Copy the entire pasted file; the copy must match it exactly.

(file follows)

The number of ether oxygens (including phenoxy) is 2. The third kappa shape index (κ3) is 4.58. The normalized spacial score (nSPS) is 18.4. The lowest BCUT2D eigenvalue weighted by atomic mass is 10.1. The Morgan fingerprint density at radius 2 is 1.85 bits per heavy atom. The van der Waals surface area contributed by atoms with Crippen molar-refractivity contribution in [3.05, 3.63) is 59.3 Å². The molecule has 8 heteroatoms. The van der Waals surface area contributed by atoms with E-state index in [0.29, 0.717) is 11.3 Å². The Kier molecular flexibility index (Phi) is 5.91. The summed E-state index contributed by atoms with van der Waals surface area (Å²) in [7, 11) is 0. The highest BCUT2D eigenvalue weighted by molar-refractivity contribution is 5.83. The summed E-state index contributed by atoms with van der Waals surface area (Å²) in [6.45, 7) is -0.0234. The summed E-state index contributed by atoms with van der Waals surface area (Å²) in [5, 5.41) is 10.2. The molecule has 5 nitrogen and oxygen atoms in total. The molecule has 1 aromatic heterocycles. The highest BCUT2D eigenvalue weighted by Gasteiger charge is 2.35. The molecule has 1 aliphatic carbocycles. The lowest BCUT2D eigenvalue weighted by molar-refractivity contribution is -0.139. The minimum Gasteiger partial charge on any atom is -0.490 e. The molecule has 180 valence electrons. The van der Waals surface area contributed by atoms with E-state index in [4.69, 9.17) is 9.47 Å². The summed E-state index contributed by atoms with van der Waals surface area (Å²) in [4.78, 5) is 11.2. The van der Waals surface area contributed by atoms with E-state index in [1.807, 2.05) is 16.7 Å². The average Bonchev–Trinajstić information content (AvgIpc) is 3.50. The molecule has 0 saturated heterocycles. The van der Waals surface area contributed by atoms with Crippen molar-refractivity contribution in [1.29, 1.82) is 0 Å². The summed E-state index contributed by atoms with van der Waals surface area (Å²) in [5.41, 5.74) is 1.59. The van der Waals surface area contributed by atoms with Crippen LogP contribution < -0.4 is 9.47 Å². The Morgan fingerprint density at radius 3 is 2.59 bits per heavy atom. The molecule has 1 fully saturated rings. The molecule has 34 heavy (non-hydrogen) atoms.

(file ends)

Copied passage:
The number of ether oxygens (including phenoxy) is 2. The third kappa shape index (κ3) is 4.58. The normalized spacial score (nSPS) is 18.4. The lowest BCUT2D eigenvalue weighted by atomic mass is 10.1. The Morgan fingerprint density at radius 2 is 1.85 bits per heavy atom. The van der Waals surface area contributed by atoms with Crippen molar-refractivity contribution in [3.05, 3.63) is 59.3 Å². The molecule has 8 heteroatoms. The van der Waals surface area contributed by atoms with E-state index in [0.29, 0.717) is 11.3 Å². The Kier molecular flexibility index (Phi) is 5.91. The summed E-state index contributed by atoms with van der Waals surface area (Å²) in [7, 11) is 0. The highest BCUT2D eigenvalue weighted by molar-refractivity contribution is 5.83. The summed E-state index contributed by atoms with van der Waals surface area (Å²) in [6.45, 7) is -0.0234. The summed E-state index contributed by atoms with van der Waals surface area (Å²) in [5, 5.41) is 10.2. The molecule has 5 nitrogen and oxygen atoms in total. The molecule has 1 aromatic heterocycles. The highest BCUT2D eigenvalue weighted by Gasteiger charge is 2.35. The molecule has 1 aliphatic carbocycles. The lowest BCUT2D eigenvalue weighted by molar-refractivity contribution is -0.139. The minimum Gasteiger partial charge on any atom is -0.490 e. The molecule has 180 valence electrons. The van der Waals surface area contributed by atoms with E-state index in [4.69, 9.17) is 9.47 Å². The summed E-state index contributed by atoms with van der Waals surface area (Å²) in [4.78, 5) is 11.2. The van der Waals surface area contributed by atoms with E-state index in [1.807, 2.05) is 16.7 Å². The average Bonchev–Trinajstić information content (AvgIpc) is 3.50. The molecule has 0 saturated heterocycles. The van der Waals surface area contributed by atoms with Crippen molar-refractivity contribution in [1.29, 1.82) is 0 Å². The summed E-state index contributed by atoms with van der Waals surface area (Å²) in [5.41, 5.74) is 1.59. The van der Waals surface area contributed by atoms with Crippen LogP contribution < -0.4 is 9.47 Å². The Morgan fingerprint density at radius 3 is 2.59 bits per heavy atom. The molecule has 1 fully saturated rings. The molecule has 34 heavy (non-hydrogen) atoms.